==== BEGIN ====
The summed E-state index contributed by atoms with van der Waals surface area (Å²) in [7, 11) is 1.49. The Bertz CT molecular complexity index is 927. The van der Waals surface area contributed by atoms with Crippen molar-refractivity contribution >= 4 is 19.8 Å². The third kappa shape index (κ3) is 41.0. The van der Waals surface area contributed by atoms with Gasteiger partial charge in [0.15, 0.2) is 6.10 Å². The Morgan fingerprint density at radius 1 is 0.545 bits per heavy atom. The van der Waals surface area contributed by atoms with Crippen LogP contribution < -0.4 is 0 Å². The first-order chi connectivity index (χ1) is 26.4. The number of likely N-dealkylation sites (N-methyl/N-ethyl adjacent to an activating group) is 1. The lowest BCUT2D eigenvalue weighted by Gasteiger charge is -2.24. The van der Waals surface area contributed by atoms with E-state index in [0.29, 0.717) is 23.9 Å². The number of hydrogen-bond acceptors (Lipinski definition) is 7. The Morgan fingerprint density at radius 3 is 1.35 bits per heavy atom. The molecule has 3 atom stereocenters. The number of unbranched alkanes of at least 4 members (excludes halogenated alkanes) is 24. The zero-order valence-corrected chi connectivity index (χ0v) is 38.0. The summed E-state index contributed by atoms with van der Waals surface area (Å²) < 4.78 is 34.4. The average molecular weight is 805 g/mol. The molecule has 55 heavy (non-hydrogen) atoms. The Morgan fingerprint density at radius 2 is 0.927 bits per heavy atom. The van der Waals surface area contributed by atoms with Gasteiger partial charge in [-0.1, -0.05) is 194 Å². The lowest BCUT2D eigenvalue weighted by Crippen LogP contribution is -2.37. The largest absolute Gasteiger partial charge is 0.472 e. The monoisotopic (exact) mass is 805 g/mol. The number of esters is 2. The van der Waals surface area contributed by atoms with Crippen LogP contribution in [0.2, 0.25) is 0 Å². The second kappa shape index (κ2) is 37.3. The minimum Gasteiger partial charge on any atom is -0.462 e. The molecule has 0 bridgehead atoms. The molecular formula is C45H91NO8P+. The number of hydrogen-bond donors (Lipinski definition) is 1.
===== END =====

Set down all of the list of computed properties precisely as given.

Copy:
The summed E-state index contributed by atoms with van der Waals surface area (Å²) in [7, 11) is 1.49. The Bertz CT molecular complexity index is 927. The van der Waals surface area contributed by atoms with Crippen molar-refractivity contribution >= 4 is 19.8 Å². The third kappa shape index (κ3) is 41.0. The van der Waals surface area contributed by atoms with Gasteiger partial charge in [0.15, 0.2) is 6.10 Å². The Morgan fingerprint density at radius 1 is 0.545 bits per heavy atom. The van der Waals surface area contributed by atoms with Crippen LogP contribution < -0.4 is 0 Å². The first-order chi connectivity index (χ1) is 26.4. The number of likely N-dealkylation sites (N-methyl/N-ethyl adjacent to an activating group) is 1. The lowest BCUT2D eigenvalue weighted by Gasteiger charge is -2.24. The van der Waals surface area contributed by atoms with E-state index in [0.29, 0.717) is 23.9 Å². The number of hydrogen-bond acceptors (Lipinski definition) is 7. The Morgan fingerprint density at radius 3 is 1.35 bits per heavy atom. The molecule has 3 atom stereocenters. The number of unbranched alkanes of at least 4 members (excludes halogenated alkanes) is 24. The zero-order valence-corrected chi connectivity index (χ0v) is 38.0. The summed E-state index contributed by atoms with van der Waals surface area (Å²) < 4.78 is 34.4. The average molecular weight is 805 g/mol. The molecule has 55 heavy (non-hydrogen) atoms. The Morgan fingerprint density at radius 2 is 0.927 bits per heavy atom. The van der Waals surface area contributed by atoms with Gasteiger partial charge in [-0.1, -0.05) is 194 Å². The lowest BCUT2D eigenvalue weighted by Crippen LogP contribution is -2.37. The largest absolute Gasteiger partial charge is 0.472 e. The monoisotopic (exact) mass is 805 g/mol. The number of esters is 2. The van der Waals surface area contributed by atoms with Crippen LogP contribution in [0.2, 0.25) is 0 Å². The second kappa shape index (κ2) is 37.3. The minimum Gasteiger partial charge on any atom is -0.462 e. The molecule has 0 bridgehead atoms. The molecular formula is C45H91NO8P+. The number of hydrogen-bond donors (Lipinski definition) is 1.